An Overview of Display Devices – CompTIA A+ 220-901 – 1.10

| December 4, 2015 | 0 Comments

We rely on display devices as the primary output from our computers. In this video, you’ll learn about LCD displays, plasma technology, digital projectors, OLED displays, and more.

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If you’re watching television, or looking at a computer screen right now, then you’re probably looking at an LCD display. LCD stands for Liquid Crystal Display, where light is shining from a back light through liquid crystals and ultimately a colored filter to be able to show you this information on the screen.

LCD displays work at the molecular level, where the liquid crystals are being twisted so that they will shine light through polarizing filters. It’s something that occurs very quickly, and on the screen we simply see moving images. There’s a lot of activity that’s happening on the inside of your LCD display. To be able to see light through these liquid crystals you need to be able to shine the light from the back side of it. So there’s usually some type of backlight behind the screen itself. And when the liquid crystals are twisted, that light is able to shine through.

Here’s a microscopic view of what this LCD display is doing. We have a backlight on the right side that is shining a light through the LCD monitor, and we’re able to see what’s coming through here on the left side. You’ve got these vertical and horizontal filters. So when you’re twisting this crystal molecule, it allows the light to now pass through these glass plates, and ultimately through a color filter that will finally turn into the image that we’re looking at on the screen.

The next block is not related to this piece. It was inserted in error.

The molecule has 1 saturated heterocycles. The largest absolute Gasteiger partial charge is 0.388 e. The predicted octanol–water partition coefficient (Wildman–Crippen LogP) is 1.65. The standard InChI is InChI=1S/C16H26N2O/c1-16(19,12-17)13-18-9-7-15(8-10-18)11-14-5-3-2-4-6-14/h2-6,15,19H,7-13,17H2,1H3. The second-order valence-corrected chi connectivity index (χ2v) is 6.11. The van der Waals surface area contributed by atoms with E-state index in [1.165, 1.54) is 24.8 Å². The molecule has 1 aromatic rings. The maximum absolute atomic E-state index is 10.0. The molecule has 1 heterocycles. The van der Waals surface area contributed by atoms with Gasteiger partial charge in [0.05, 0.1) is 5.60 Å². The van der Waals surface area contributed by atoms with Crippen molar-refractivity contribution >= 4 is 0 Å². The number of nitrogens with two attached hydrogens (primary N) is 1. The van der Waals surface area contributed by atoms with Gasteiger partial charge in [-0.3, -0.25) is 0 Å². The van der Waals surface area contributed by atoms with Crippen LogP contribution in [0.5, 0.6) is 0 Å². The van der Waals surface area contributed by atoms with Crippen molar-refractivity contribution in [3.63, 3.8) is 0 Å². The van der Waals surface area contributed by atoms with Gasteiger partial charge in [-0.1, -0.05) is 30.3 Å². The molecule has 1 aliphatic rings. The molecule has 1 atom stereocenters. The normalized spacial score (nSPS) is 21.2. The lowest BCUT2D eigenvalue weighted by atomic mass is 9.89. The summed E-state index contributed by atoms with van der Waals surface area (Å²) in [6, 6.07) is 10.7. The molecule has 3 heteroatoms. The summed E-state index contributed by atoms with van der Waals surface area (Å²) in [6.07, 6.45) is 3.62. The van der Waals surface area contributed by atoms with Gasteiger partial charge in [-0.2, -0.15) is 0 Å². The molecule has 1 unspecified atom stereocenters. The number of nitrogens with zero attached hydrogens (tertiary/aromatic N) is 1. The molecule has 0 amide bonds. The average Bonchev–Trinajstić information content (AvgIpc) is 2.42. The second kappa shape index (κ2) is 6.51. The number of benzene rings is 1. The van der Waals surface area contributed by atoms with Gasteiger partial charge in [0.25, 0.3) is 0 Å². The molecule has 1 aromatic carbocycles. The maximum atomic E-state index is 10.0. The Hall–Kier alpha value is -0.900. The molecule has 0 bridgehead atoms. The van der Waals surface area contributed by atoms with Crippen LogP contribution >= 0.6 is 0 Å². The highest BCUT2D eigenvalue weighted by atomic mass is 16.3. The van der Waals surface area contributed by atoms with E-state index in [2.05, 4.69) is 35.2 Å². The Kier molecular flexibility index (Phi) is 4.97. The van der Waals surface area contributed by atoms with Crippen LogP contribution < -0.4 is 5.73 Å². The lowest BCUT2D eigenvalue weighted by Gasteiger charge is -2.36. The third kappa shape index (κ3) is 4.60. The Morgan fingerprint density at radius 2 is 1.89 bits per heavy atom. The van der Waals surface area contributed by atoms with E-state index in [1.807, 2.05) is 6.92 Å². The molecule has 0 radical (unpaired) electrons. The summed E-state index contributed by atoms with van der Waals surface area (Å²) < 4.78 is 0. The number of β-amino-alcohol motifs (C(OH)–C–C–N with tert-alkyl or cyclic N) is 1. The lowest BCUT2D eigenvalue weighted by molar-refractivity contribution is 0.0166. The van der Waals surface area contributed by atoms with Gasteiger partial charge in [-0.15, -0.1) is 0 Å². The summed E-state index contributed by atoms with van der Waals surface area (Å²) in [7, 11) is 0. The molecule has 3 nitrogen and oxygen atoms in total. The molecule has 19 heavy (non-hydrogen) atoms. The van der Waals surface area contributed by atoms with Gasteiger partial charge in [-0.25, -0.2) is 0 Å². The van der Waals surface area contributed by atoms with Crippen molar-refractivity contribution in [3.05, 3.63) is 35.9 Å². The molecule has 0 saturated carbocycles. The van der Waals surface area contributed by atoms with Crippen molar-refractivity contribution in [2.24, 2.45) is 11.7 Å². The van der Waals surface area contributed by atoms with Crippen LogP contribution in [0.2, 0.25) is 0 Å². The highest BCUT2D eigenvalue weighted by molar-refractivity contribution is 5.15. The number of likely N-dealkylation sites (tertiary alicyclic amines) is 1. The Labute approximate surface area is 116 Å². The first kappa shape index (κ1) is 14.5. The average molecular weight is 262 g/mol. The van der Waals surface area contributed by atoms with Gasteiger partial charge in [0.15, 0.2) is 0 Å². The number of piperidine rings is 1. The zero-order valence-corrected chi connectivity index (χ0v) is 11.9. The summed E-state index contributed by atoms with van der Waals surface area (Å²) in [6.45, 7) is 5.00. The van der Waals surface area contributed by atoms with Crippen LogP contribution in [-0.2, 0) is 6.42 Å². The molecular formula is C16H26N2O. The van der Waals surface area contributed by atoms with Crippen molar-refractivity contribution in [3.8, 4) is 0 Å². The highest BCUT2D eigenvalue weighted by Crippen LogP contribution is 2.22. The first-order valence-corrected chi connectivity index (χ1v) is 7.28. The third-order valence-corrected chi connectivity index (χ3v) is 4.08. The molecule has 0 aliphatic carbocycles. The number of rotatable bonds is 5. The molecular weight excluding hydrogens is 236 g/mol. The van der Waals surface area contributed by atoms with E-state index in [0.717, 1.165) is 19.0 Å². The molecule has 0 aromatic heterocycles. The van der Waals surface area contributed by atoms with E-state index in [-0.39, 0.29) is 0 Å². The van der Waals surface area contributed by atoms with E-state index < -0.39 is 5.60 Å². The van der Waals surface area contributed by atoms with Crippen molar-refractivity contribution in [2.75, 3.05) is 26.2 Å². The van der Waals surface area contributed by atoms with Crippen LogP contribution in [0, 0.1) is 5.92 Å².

You’ll generally see two different kinds of LCD technologies out there. One is the TN, or the Twisted Nematic LCD. This is a very common LCD screen that you’ll find on many different LCD displays. If you’re a gamer, you’ll like the TN LCD because you’re able to get very fast response times, down to the one or two millisecond level. This also is not using a lot of power for the TN technology.

Unfortunately, it has a very small viewing angle. If you ever look at the edge, or to the side of a TN LCD, you’ll notice that the color inverts itself. You’re able to see that the shifting of color might have a very narrow range, so you have to be right in front of the TN LCD monitor.

The other kind of LCD monitor you’ll find is the In Plane Switching, or the IPS LCD. These provide a very good representation of color. If you’re someone who’s working with graphics on your screen, this might be the monitor you want to use. These are also good for mobile devices because if you touch the screen, they don’t distort or tail the color as you’re moving your finger. But these are a bit more expensive to produce, so we tend to see more of the TN LCD on the lower end systems, and the IPS LCD’s on the higher end systems.

To be able to view the image that’s coming through the LCD, we need to have some type of light that’s behind the screen. This backlight can be one of two different technologies. One that we don’t see much of any longer, but you may see it on some older monitors, is the CCFL backlight. That stands for Code Cathode Fluorescent Lamp.